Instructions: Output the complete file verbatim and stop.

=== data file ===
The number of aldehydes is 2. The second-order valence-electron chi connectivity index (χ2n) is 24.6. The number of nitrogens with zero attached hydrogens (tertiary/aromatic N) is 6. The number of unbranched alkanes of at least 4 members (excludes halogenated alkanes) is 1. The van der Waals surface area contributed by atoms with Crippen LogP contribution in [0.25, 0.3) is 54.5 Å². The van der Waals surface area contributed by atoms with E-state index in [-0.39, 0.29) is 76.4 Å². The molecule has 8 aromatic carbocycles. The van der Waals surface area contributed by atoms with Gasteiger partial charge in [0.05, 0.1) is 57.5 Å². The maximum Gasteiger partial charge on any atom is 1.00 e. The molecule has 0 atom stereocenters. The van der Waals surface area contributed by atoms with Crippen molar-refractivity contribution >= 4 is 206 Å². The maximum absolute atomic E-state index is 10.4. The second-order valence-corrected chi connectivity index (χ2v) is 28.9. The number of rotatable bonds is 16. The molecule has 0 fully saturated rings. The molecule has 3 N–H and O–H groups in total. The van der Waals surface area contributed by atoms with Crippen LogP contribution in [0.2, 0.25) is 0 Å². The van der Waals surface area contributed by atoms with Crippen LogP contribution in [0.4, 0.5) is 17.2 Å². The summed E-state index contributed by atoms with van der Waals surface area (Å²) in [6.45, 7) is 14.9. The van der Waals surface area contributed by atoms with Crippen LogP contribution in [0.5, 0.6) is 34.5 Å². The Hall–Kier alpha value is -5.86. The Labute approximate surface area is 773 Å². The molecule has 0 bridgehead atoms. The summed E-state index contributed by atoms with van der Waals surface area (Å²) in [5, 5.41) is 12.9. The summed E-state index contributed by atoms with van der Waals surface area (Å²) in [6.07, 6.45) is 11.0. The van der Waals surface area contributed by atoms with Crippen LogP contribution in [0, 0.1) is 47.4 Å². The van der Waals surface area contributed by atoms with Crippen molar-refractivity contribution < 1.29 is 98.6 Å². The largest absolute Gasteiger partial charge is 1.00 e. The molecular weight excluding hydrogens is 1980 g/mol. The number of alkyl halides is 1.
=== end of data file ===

The number of aldehydes is 2. The second-order valence-electron chi connectivity index (χ2n) is 24.6. The number of nitrogens with zero attached hydrogens (tertiary/aromatic N) is 6. The number of unbranched alkanes of at least 4 members (excludes halogenated alkanes) is 1. The van der Waals surface area contributed by atoms with Crippen LogP contribution in [0.25, 0.3) is 54.5 Å². The van der Waals surface area contributed by atoms with E-state index in [-0.39, 0.29) is 76.4 Å². The molecule has 8 aromatic carbocycles. The van der Waals surface area contributed by atoms with Gasteiger partial charge in [0.05, 0.1) is 57.5 Å². The maximum Gasteiger partial charge on any atom is 1.00 e. The molecule has 0 atom stereocenters. The van der Waals surface area contributed by atoms with Crippen molar-refractivity contribution >= 4 is 206 Å². The maximum absolute atomic E-state index is 10.4. The second-order valence-corrected chi connectivity index (χ2v) is 28.9. The number of rotatable bonds is 16. The molecule has 0 fully saturated rings. The molecule has 3 N–H and O–H groups in total. The van der Waals surface area contributed by atoms with Crippen LogP contribution in [0.2, 0.25) is 0 Å². The van der Waals surface area contributed by atoms with Crippen LogP contribution in [0.4, 0.5) is 17.2 Å². The summed E-state index contributed by atoms with van der Waals surface area (Å²) in [6.45, 7) is 14.9. The van der Waals surface area contributed by atoms with Crippen LogP contribution in [0.5, 0.6) is 34.5 Å². The Hall–Kier alpha value is -5.86. The Labute approximate surface area is 773 Å². The molecule has 0 bridgehead atoms. The summed E-state index contributed by atoms with van der Waals surface area (Å²) in [5, 5.41) is 12.9. The summed E-state index contributed by atoms with van der Waals surface area (Å²) in [6.07, 6.45) is 11.0. The van der Waals surface area contributed by atoms with Crippen LogP contribution in [0, 0.1) is 47.4 Å². The van der Waals surface area contributed by atoms with Crippen molar-refractivity contribution < 1.29 is 98.6 Å². The largest absolute Gasteiger partial charge is 1.00 e. The molecular weight excluding hydrogens is 1980 g/mol. The number of alkyl halides is 1.